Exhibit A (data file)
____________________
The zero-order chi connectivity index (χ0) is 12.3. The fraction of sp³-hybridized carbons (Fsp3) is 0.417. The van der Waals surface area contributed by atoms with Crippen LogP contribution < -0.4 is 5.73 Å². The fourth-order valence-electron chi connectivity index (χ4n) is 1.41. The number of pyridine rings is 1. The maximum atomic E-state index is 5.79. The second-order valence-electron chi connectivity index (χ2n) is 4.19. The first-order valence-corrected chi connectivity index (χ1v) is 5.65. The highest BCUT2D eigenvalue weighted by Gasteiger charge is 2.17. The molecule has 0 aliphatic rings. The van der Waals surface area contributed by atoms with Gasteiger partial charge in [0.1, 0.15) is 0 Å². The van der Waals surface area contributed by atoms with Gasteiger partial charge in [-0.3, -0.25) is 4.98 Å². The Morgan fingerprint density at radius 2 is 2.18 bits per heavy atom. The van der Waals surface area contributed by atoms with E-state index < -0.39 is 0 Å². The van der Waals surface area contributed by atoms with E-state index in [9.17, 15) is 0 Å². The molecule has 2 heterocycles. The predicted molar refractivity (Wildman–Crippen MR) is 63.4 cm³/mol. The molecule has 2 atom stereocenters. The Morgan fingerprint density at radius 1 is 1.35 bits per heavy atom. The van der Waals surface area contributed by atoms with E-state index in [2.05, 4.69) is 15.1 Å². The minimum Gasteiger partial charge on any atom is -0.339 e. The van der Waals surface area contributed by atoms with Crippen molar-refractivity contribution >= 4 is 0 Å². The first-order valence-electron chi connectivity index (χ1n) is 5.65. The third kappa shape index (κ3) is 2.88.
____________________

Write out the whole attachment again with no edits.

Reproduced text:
The zero-order chi connectivity index (χ0) is 12.3. The fraction of sp³-hybridized carbons (Fsp3) is 0.417. The van der Waals surface area contributed by atoms with Crippen LogP contribution < -0.4 is 5.73 Å². The fourth-order valence-electron chi connectivity index (χ4n) is 1.41. The number of pyridine rings is 1. The maximum atomic E-state index is 5.79. The second-order valence-electron chi connectivity index (χ2n) is 4.19. The first-order valence-corrected chi connectivity index (χ1v) is 5.65. The highest BCUT2D eigenvalue weighted by Gasteiger charge is 2.17. The molecule has 0 aliphatic rings. The van der Waals surface area contributed by atoms with Gasteiger partial charge in [0.1, 0.15) is 0 Å². The van der Waals surface area contributed by atoms with Gasteiger partial charge in [-0.3, -0.25) is 4.98 Å². The Morgan fingerprint density at radius 2 is 2.18 bits per heavy atom. The van der Waals surface area contributed by atoms with E-state index < -0.39 is 0 Å². The van der Waals surface area contributed by atoms with E-state index in [9.17, 15) is 0 Å². The molecule has 2 heterocycles. The predicted molar refractivity (Wildman–Crippen MR) is 63.4 cm³/mol. The molecule has 2 atom stereocenters. The Morgan fingerprint density at radius 1 is 1.35 bits per heavy atom. The van der Waals surface area contributed by atoms with E-state index in [2.05, 4.69) is 15.1 Å². The minimum Gasteiger partial charge on any atom is -0.339 e. The van der Waals surface area contributed by atoms with Crippen molar-refractivity contribution >= 4 is 0 Å². The first-order valence-electron chi connectivity index (χ1n) is 5.65. The third kappa shape index (κ3) is 2.88.